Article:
A History of China in Maps: Territories and Administrative Divisions
Chief Editor: Ge Jianxiong
Cloth • 280 pp • 156 × 234 mm • English
US$49.95 • C$66.95
From the era of Yu the Great in time immemorial up until the Qing Dynasty of the 20th century, this volume covers thousands of years of Chinese history. Many regimes and dynasties emerged, expanded, and ultimately declined – at times causing enormous change in the territorial division and governance of this great Central and East Asian landmass.
China went through several phases of unification and part-unification as various rival groups and rulers constantly fought for greater land and resources. This book sheds light on these numerous shifts in power and territory in a largely chronological manner, giving readers a real sense of timescale and perspective when learning how the nation came about.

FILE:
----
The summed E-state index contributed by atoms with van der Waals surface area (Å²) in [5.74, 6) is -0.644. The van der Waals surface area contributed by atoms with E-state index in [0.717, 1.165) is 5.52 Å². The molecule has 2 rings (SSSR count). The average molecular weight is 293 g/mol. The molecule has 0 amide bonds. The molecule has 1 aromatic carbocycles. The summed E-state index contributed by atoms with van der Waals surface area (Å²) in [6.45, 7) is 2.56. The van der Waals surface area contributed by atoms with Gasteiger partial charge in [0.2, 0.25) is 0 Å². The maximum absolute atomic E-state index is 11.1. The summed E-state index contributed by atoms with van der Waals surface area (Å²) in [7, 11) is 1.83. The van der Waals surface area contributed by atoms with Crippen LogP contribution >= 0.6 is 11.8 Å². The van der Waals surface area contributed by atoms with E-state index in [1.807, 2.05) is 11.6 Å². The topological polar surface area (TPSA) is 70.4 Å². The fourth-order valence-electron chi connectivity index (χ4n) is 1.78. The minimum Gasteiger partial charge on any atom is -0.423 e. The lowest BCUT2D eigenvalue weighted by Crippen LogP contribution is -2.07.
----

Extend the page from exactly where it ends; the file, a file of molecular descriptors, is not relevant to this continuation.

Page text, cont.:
Focusing on how regimes administered and ruled their territory is also a key part of this volume. Through understanding the various changes and types of administration, it can be shown why certain practices evolved to eventually become the unified country that we know today. This attention to administrative roles serves to underpin the territorial changes that were so crucial in the formation of both ancient and modern China. We hope readers also have the opportunity to read the other three volumes that make up this map series.
About the Author
Li Xiaojie, Ph.D., born in 1965, is a professor and doctoral supervisor at the Center for Historical Geographical Studies of Fudan University in Shanghai, China. Li received his Ph.D. in History from Fudan University in 1996. From 1988 to 1991, he worked as an assistant research fellow in the Palace Museum in Beijing. From 2001 to 2002, he was a visiting scholar at the Harvard-Yenching Institute in Boston, U.S.A. Selected publications of Professor Li include Political Geography in the Eastern Han Dynasty, Explanatory Notes on Maps for Records of Rivers, General History of the Administrative Divisions in China: Pre-Qin Period, etc.